Composite molding of SPECTRA{reg_sign} extended chain polyethylene fibers in a flexible rubber matrix

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THETA Technologies, Inc. is a multidisciplinary research and development firm involved in the design and development of affordable, lightweight, high ballistic protection modular body armor ensemble for future military, law enforcement, and specialized commercial market applications. In the course of their research, THETA Technologies, Inc. identified that current state-of-the-art in ballistic protection and overall composite reinforcement is a high density extended chain polyethylene (HDECPE) fiber known as SPECTRA{reg_sign}, a product of AlliedSignal Fibers, Petersburg, VA. SPECTRA{reg_sign} is ten times stronger than steel of equal weight. As a non-aramid polyethylene, it offers highly desirable properties in areas of resistance to chemical ... continued below

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10 p.

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McKeehan, K. August 1, 1997.

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Description

THETA Technologies, Inc. is a multidisciplinary research and development firm involved in the design and development of affordable, lightweight, high ballistic protection modular body armor ensemble for future military, law enforcement, and specialized commercial market applications. In the course of their research, THETA Technologies, Inc. identified that current state-of-the-art in ballistic protection and overall composite reinforcement is a high density extended chain polyethylene (HDECPE) fiber known as SPECTRA{reg_sign}, a product of AlliedSignal Fibers, Petersburg, VA. SPECTRA{reg_sign} is ten times stronger than steel of equal weight. As a non-aramid polyethylene, it offers highly desirable properties in areas of resistance to chemical degradation, virtual neutral buoyancy (0.97), and increased capacity for composite bonding over competing nylon-based fibers, such as KEVLAR{reg_sign}. SPECTRA Shield{trademark}, a woven ballistic-resistant fabric using the SPECTRA{reg_sign} fiber, is presently the most effective ballistic-resistant component for both flexible and hard plate composite armors. THETA Technologies, Inc. identified a market need for a boot sole design that would measurably increase protection to the wearer without significantly degrading performance in other areas, such as flexibility and overall weight. THETA Technologies, Inc. proposed a nitrile rubber and SPECTRA{reg_sign} fiber matrix to produce an optimal boot sole. The objective of this CRADA effort was to develop and test a process for combining the SPECTRA{reg_sign} fiber, in both chopped fiber and SPECTRA Shield{trademark} form, within a semiflexible nitrile composite having desirable and marketable properties in areas of resistance to penetration and mechanical stress.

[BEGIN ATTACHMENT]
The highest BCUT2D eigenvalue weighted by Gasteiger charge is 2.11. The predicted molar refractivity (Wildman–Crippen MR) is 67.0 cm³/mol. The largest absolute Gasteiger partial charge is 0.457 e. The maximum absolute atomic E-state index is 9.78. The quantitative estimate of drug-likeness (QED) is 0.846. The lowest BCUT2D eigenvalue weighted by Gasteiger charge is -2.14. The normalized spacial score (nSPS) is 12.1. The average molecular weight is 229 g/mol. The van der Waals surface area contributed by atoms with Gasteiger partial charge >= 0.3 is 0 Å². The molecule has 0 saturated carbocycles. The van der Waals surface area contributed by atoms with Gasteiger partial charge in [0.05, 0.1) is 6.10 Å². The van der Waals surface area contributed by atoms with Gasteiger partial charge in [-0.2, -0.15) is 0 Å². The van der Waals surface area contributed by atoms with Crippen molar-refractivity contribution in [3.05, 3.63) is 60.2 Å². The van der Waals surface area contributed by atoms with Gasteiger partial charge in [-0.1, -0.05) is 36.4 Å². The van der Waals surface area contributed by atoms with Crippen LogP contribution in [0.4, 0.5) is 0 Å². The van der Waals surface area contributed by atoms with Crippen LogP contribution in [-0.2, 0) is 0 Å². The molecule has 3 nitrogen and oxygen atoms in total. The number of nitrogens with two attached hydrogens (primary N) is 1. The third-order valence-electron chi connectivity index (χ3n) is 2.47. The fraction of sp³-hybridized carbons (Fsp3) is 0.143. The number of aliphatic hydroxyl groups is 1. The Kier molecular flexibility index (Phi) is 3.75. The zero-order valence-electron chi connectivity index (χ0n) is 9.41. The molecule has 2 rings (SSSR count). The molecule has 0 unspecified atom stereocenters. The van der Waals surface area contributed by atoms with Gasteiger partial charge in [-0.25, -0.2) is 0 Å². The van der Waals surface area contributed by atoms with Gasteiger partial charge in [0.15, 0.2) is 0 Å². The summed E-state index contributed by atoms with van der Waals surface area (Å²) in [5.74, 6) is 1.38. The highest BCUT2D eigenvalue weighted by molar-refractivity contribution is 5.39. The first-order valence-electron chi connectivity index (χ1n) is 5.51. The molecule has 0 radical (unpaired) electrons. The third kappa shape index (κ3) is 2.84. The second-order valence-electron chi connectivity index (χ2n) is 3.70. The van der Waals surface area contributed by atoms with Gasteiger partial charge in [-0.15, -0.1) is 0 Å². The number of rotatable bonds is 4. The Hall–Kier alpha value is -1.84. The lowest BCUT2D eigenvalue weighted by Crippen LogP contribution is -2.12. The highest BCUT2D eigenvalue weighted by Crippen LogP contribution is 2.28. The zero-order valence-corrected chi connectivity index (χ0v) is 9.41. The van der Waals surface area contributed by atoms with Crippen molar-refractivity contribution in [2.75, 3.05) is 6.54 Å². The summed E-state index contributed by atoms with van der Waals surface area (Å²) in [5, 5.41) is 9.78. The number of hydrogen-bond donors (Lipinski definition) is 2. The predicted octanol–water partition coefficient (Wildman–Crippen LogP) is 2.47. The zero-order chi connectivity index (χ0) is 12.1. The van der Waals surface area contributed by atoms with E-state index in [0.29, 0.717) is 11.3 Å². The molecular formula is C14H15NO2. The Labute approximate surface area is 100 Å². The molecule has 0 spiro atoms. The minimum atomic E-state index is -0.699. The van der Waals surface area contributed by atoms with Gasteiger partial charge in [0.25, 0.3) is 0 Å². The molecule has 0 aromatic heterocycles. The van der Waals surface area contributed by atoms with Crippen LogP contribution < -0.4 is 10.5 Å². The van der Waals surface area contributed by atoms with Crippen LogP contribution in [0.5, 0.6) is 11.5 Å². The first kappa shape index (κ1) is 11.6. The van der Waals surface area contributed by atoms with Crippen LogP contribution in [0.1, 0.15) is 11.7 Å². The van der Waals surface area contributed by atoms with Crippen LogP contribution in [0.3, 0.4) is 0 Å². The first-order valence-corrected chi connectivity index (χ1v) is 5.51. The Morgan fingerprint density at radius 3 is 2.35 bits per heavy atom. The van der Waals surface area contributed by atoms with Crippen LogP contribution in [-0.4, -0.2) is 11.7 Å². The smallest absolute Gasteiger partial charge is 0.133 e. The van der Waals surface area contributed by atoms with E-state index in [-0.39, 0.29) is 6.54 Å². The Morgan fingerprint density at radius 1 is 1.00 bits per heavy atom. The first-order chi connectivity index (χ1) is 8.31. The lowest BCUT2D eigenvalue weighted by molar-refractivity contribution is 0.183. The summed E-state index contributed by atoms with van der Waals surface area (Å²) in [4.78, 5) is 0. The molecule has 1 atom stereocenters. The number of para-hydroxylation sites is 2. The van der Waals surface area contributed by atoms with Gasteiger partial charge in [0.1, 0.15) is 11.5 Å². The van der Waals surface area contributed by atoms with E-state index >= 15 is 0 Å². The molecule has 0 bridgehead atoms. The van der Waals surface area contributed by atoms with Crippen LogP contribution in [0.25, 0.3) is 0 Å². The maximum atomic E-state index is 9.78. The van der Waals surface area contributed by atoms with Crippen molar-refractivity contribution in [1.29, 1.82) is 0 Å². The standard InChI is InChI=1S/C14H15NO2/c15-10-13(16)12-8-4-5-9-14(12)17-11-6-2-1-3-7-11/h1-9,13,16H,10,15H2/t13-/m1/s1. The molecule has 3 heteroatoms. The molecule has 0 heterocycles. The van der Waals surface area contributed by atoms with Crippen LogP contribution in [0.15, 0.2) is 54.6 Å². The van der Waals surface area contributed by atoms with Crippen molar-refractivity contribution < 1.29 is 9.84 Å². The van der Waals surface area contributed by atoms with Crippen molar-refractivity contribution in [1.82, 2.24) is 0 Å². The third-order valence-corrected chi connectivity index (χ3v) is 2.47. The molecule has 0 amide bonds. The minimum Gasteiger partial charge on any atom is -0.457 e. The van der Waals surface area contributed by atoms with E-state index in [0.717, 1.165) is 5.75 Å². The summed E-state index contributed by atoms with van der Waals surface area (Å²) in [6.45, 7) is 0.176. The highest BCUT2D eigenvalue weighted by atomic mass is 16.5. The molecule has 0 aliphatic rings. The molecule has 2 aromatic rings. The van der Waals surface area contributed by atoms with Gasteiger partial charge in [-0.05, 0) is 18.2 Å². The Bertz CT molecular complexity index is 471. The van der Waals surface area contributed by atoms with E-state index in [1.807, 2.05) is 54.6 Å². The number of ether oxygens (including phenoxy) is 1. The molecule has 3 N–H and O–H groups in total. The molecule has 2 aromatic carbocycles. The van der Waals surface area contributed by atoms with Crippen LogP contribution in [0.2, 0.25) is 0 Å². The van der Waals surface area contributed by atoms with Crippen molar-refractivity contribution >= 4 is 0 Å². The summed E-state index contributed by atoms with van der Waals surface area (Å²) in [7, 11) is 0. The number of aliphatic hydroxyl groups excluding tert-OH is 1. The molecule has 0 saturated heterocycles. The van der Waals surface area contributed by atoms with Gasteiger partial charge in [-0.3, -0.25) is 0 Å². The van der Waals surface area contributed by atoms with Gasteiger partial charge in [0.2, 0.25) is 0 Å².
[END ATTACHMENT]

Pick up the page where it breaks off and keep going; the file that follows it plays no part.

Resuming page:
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10 p.

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OSTI as DE97054103

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  • Other Information: PBD: Aug 1997

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  • Other: DE97054103
  • Report No.: KCP--613-5988
  • Grant Number: AC04-76DP00613
  • DOI: 10.2172/653949 | External Link
  • Office of Scientific & Technical Information Report Number: 653949
  • Archival Resource Key: ark:/67531/metadc703068

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  • August 1, 1997

Added to The UNT Digital Library

  • Sept. 12, 2015, 6:31 a.m.

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  • Nov. 19, 2015, 6:15 p.m.

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McKeehan, K. Composite molding of SPECTRA{reg_sign} extended chain polyethylene fibers in a flexible rubber matrix, report, August 1, 1997; United States. (digital.library.unt.edu/ark:/67531/metadc703068/: accessed December 11, 2018), University of North Texas Libraries, Digital Library, digital.library.unt.edu; crediting UNT Libraries Government Documents Department.